One example - a good quality German razor cost me lets say $30, while cheap Gillette sensor whatever are $12. But over time the German razor is cheaper and also gives an incomparably better shave because it can equip any one of a dozen different blades. This German Razor was engineered over 50 years ago. I’ve also used other razor brands over the years and I’ve noticed that Gillette Razors have frankly deteriorated in quality since my first shave in 1984. All that engineering to over 5 decades to make an inferior product.
But I don’t have an “adrenal response”, lol. That’s absurd. I just researched how to get the same razor my dad gave me as a teenager and bought it. Side benefit - I always have a razor on hand for arts and crafts.
I could go through dozens of similar examples - the plastic plant “watercan” or for that matter anything plastic left in the sun like chairs that break when you sit on them after 6 months, furniture that stains or falls apart when it gets slightly wet, DIY spray foam insulation that makes a toxic environment if you make a mistake, cell phones that you can’t replace the battery, garden hoses that are either worse quality or more expensive than those made in the 1970’s, etc. etc.
I don’t remember this. I still see 1980’s Toyota Corollas on the road. The VW bug and minibus were other old models that just “kept on ticking”. The old 1980’s Czechoslovakian “Skoda” was another car that just kept running forever. The old models of some of these cars are still sold in developing countries over newer brands because they last longer than newer cars and can be repaired at home. 50 years of engineering later and these classics are still better for people who want a reliable car for decades rather than a stylish one that needs replaced every 5 years. When I was a kid myy family always had 15 year old cars. The first one I remember didn’t have seatbelts. I remember many weekends spent with uncles or cousins making some kind of repair. My own first car was a used toyota with 150,000 miles when I bought it and I just replaced the radiator and it was good. I bought another one in 2000 with similar mileage. Just needed brake work and it drove me around for 2 years before I donated it. That’s not even mentioning Diesel vehicles made in the 1960’s that are still being used in developing countries and can run on used cooking oil, lol.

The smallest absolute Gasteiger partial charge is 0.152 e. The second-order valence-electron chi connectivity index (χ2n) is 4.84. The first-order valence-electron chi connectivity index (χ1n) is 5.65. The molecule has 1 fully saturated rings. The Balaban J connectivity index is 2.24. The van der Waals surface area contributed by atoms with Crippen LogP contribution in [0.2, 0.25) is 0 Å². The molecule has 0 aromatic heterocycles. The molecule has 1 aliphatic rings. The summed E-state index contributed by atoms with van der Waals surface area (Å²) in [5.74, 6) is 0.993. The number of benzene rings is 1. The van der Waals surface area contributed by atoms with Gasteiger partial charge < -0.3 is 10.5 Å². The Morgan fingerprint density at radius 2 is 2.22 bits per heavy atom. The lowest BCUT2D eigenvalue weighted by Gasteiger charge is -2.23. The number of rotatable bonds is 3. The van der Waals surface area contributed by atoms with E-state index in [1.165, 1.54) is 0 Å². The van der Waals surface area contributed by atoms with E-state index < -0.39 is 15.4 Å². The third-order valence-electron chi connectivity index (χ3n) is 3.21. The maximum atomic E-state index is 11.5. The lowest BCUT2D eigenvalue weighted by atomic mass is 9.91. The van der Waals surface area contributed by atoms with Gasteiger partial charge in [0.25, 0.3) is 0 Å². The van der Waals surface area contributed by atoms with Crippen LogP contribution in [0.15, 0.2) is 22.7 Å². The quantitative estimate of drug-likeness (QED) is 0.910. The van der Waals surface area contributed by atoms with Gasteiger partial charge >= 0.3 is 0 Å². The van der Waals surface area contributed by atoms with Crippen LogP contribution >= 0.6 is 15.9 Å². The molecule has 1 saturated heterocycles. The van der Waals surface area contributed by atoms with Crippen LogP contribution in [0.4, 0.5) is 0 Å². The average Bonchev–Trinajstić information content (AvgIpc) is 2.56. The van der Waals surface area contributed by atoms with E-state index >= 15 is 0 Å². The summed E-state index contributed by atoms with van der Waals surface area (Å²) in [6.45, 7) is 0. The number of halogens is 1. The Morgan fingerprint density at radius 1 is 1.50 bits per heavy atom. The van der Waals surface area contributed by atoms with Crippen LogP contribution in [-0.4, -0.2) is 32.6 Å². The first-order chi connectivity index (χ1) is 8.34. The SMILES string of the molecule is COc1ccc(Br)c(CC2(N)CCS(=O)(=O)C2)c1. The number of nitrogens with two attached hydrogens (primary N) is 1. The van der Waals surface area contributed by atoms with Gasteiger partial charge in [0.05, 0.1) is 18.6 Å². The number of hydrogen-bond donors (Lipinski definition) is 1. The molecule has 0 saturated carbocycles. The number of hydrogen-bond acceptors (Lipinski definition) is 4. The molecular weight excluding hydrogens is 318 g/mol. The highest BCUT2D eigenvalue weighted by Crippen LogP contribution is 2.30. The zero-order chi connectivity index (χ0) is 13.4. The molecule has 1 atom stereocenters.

There have been a lot of developments in the past 50 years regarding automobiles, but also at the same time factored into the engineering is forcing repeat business whether it’s parts and service or replacement.